iris_sum <- iris %>% 
    group_by(Species) %>% 
    summarise_all(mean) %>% 
    ungroup()
iris_tree <- iris_tree %>% 
    activate(nodes) %>% 
    left_join(iris_sum)
iris_tree
#> # A tbl_graph: 299 nodes and 298 edges
#> #
#> # A rooted tree
#> #
#> # Node Data: 299 x 9 (active)
#>      height  leaf  label members Species Sepal.Length Sepal.Width
#>                              
#> 1 0.0000000  TRUE    108       1  setosa        5.006       3.428
#> 2 0.0000000  TRUE    131       1  setosa        5.006       3.428
#> 3 0.2645751 FALSE              2               NA          NA
#> 4 0.0000000  TRUE    103       1  setosa        5.006       3.428
#> 5 0.0000000  TRUE    126       1  setosa        5.006       3.428
#> 6 0.0000000  TRUE    130       1  setosa        5.006       3.428
#> # ... with 293 more rows, and 2 more variables: Petal.Length ,
#> #   Petal.Width 
#> #
#> # Edge Data: 298 x 3
#>    from    to to_setose
#>         
#> 1     3     1      TRUE
#> 2     3     2      TRUE
#> 3     7     5      TRUE
#> # ... with 295 more rows

Expanding the vocabulary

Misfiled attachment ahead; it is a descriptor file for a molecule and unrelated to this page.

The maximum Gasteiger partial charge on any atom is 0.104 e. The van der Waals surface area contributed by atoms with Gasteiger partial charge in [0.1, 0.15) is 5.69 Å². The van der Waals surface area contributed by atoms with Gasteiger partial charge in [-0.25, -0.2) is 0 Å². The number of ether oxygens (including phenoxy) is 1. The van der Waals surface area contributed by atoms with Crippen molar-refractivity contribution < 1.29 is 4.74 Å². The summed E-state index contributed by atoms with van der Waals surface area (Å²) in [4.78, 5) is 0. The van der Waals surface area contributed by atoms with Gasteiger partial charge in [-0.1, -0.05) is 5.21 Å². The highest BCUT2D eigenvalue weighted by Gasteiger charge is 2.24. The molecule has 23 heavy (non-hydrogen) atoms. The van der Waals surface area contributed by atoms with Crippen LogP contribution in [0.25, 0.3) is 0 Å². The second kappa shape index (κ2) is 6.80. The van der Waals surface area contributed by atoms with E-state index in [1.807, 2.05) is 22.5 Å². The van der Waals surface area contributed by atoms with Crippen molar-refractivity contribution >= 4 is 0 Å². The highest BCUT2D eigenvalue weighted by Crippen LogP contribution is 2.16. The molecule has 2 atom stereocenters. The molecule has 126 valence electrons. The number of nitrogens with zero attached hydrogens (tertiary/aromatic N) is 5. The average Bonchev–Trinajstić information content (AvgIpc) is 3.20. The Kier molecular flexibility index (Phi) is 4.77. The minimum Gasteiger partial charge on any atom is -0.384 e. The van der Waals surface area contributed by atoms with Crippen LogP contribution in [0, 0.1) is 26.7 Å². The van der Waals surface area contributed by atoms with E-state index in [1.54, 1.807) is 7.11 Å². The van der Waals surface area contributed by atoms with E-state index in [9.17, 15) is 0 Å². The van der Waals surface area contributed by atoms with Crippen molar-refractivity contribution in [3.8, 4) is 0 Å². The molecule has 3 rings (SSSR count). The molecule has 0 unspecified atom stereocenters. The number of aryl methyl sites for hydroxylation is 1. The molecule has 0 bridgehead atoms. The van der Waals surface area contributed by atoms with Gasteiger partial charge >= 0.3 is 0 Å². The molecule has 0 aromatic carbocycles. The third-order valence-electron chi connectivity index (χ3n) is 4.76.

On top of what has been showed so far, tidygraph provides an assortment of
graph specific verbs that can be used to power your analysis and manipulation.
Analogous to bind_rows(), tidygraph provides three functions to expand your
data: bind_nodes() and bind_edges() append nodes and edges to the graph
respectively. As with the join functions bind_edges() must contain valid
from and to columns. bind_graphs() allows you to combine multiple graphs
in the same graph structure resulting in each original graph to become a
component in the returned graph.

While bind_graphs() cannot be used to create edges between the merged graphs
graph_join() can do just that. It merges nodes using a full_join() semantic
and keeps the individual edges from both graphs:

library(ggraph)
gr1 <- create_notable('bull') %>% 
    mutate(name = letters[1:5])
gr2 <- create_ring(5) %>% 
    mutate(name = letters[4:8])

# Plot
gr1 %>% bind_graphs(gr2) %>% 
    ggraph(layout = 'kk') + 
    geom_edge_link() +